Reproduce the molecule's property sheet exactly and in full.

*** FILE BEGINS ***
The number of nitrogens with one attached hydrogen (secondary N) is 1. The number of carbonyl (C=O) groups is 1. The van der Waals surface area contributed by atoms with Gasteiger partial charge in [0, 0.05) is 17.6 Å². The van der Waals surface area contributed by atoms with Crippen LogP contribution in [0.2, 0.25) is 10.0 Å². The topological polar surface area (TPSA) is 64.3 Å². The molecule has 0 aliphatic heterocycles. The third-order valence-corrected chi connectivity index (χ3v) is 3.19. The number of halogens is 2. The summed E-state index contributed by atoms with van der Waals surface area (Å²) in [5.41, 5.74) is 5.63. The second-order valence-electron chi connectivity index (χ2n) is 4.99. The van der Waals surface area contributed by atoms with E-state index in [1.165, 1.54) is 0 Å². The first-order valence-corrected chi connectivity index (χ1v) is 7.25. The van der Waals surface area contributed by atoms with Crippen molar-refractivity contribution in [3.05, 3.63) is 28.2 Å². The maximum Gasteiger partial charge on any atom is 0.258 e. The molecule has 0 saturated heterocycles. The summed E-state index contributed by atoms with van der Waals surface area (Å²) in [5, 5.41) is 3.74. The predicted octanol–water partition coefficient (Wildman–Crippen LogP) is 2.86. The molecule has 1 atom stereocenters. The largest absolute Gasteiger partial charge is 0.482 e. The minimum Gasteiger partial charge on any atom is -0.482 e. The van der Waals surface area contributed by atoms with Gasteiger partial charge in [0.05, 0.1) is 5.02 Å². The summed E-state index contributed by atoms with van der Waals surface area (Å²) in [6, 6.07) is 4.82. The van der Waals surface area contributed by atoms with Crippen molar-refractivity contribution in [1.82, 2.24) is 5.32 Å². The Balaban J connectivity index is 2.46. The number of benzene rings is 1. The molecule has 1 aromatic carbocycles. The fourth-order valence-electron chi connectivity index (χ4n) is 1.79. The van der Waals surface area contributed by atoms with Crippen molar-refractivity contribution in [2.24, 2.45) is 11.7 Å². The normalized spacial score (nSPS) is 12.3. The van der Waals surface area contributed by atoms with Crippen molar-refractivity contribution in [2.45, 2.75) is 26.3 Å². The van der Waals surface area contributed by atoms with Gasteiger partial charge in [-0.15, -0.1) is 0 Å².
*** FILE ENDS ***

The number of nitrogens with one attached hydrogen (secondary N) is 1. The number of carbonyl (C=O) groups is 1. The van der Waals surface area contributed by atoms with Gasteiger partial charge in [0, 0.05) is 17.6 Å². The van der Waals surface area contributed by atoms with Crippen LogP contribution in [0.2, 0.25) is 10.0 Å². The topological polar surface area (TPSA) is 64.3 Å². The molecule has 0 aliphatic heterocycles. The third-order valence-corrected chi connectivity index (χ3v) is 3.19. The number of halogens is 2. The summed E-state index contributed by atoms with van der Waals surface area (Å²) in [5.41, 5.74) is 5.63. The second-order valence-electron chi connectivity index (χ2n) is 4.99. The van der Waals surface area contributed by atoms with E-state index in [1.165, 1.54) is 0 Å². The first-order valence-corrected chi connectivity index (χ1v) is 7.25. The van der Waals surface area contributed by atoms with Crippen molar-refractivity contribution in [3.05, 3.63) is 28.2 Å². The maximum Gasteiger partial charge on any atom is 0.258 e. The molecule has 0 saturated heterocycles. The summed E-state index contributed by atoms with van der Waals surface area (Å²) in [5, 5.41) is 3.74. The predicted octanol–water partition coefficient (Wildman–Crippen LogP) is 2.86. The molecule has 1 atom stereocenters. The largest absolute Gasteiger partial charge is 0.482 e. The minimum Gasteiger partial charge on any atom is -0.482 e. The van der Waals surface area contributed by atoms with Gasteiger partial charge in [0.05, 0.1) is 5.02 Å². The summed E-state index contributed by atoms with van der Waals surface area (Å²) in [6, 6.07) is 4.82. The van der Waals surface area contributed by atoms with Crippen molar-refractivity contribution in [1.82, 2.24) is 5.32 Å². The Balaban J connectivity index is 2.46. The number of benzene rings is 1. The molecule has 1 aromatic carbocycles. The fourth-order valence-electron chi connectivity index (χ4n) is 1.79. The van der Waals surface area contributed by atoms with Crippen molar-refractivity contribution in [2.24, 2.45) is 11.7 Å². The normalized spacial score (nSPS) is 12.3. The van der Waals surface area contributed by atoms with Crippen molar-refractivity contribution in [2.45, 2.75) is 26.3 Å². The van der Waals surface area contributed by atoms with Gasteiger partial charge in [-0.15, -0.1) is 0 Å².